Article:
Former world number one Jason Day has set his sights on winning majors after enlisting Tiger Woods' ex-caddie Steve Williams ahead of the U.S. Open.
Day broke through for his maiden major via the 2015 US PGA Championship, however, the Australian has not added to that success as he prepares for Thursday's opening round at Pebble Beach.
The 31-year-old was US PGA runner-up the following year, while he was tied for fifth at the Masters in April.
But with Williams – who won 13 majors caddying for Woods and helped Adam Scott to glory at the 2013 Masters – on the bag, Day is eyeing trophies.
"[I have] underachieved, yeah. Severely underachieved, I think," Day told reporters on Tuesday after confirming Williams' arrival is not a one-off deal. "And granted, I have to work on a few things, mentally and physically, with regards to my golf game.
"But I think I've underachieved up until now. I feel like I've got a game that when it's on, I can win most tournaments. And the big thing for me is to go ahead and believe that and have trust in my abilities that I can do that. And now that I have Steve on the bag, I think hopefully that will flourish and I can make winning more of a habit."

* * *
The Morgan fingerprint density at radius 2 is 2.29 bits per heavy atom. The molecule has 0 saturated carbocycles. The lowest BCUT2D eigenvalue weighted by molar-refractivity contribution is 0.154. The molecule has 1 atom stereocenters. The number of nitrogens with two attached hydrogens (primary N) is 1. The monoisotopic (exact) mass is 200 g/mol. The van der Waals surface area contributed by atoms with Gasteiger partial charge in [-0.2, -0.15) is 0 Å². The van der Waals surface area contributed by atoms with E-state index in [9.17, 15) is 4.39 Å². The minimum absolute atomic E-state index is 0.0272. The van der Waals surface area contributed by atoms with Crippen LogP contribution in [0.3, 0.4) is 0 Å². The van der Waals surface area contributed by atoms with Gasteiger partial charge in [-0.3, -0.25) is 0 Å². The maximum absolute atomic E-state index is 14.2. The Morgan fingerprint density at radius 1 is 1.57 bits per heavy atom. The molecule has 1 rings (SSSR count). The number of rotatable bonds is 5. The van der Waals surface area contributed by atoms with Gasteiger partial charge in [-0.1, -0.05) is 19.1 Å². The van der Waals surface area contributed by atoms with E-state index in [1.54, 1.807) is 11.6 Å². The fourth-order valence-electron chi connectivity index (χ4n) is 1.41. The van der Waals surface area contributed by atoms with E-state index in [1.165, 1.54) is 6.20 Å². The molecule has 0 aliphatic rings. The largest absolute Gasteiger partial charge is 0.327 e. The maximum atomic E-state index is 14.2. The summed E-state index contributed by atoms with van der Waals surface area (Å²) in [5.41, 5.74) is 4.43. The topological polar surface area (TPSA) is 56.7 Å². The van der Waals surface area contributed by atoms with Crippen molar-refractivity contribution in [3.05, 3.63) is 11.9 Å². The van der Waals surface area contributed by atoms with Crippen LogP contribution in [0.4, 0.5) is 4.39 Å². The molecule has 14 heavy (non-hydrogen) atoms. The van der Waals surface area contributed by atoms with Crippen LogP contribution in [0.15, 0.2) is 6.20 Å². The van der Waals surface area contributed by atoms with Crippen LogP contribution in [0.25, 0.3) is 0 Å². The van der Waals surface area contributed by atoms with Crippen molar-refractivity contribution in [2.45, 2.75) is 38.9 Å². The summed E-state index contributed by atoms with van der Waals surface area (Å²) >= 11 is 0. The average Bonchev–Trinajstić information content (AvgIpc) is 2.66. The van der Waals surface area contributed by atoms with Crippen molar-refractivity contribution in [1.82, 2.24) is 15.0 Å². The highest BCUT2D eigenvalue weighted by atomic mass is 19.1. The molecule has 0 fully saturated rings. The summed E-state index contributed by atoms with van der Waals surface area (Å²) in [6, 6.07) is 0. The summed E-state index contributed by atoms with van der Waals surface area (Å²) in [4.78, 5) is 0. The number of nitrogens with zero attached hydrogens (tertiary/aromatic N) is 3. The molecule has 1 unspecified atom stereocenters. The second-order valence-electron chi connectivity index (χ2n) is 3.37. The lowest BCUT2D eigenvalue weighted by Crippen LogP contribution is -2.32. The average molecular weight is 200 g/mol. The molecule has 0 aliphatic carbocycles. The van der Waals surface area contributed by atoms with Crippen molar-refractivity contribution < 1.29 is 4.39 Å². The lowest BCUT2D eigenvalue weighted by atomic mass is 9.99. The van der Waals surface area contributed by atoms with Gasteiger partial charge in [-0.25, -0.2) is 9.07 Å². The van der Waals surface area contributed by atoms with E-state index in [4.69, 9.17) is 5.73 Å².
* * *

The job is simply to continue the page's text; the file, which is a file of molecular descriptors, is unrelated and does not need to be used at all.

Day – a two-time U.S. Open runner-up in 2011 and 2013 – added: "He told me, 'If you're not working hard enough, I'm gone'."
A 12-time PGA Tour winner, Day continued: "It's nice to have someone with experience, that has unbelievable experience in major championships, and also, on top of it, have the experience of that winning pedigree with regards to the players that he's been with.
"I mean you just have to look at the players that he's with, and it just kind of almost, to a certain degree, puts your mind at ease knowing that he knows what he's doing. He's very old school. If you take a young guy these guys, we work a lot with ups and downs, and he is very much sort of a feel guy.
"So there's a little bit of communication that obviously needs to be done. But he's got an amazing history around a golf course like this. And he's been doing it for a very, very long time. He's very positive. I feel like ever since I put him on the — he started on the bag, I've worked a lot harder. And that's what I want to see."
"To have someone like Steve on the bag is very instrumental in my career with regards to where I want to go and the trajectory I want," Day added. "I also think that there's a lot to learn off a guy that's been out here for a very, very long time, who has caddied for Tiger Woods for 13 years, who caddied for Greg Norman for a lot of years, Raymond Floyd, the list goes on. Adam Scott. These are some tremendous — best players of their generation, of all time.
"I told Steve, 'Look, I want to — my goal is to get back to number one in the world. But I want to do everything I possibly can to get there. If I need to do whatever you need to tell me, I'll do it.' He said that being No. 1, there's a lot of sacrifice that comes along with that. And we both understand what that means."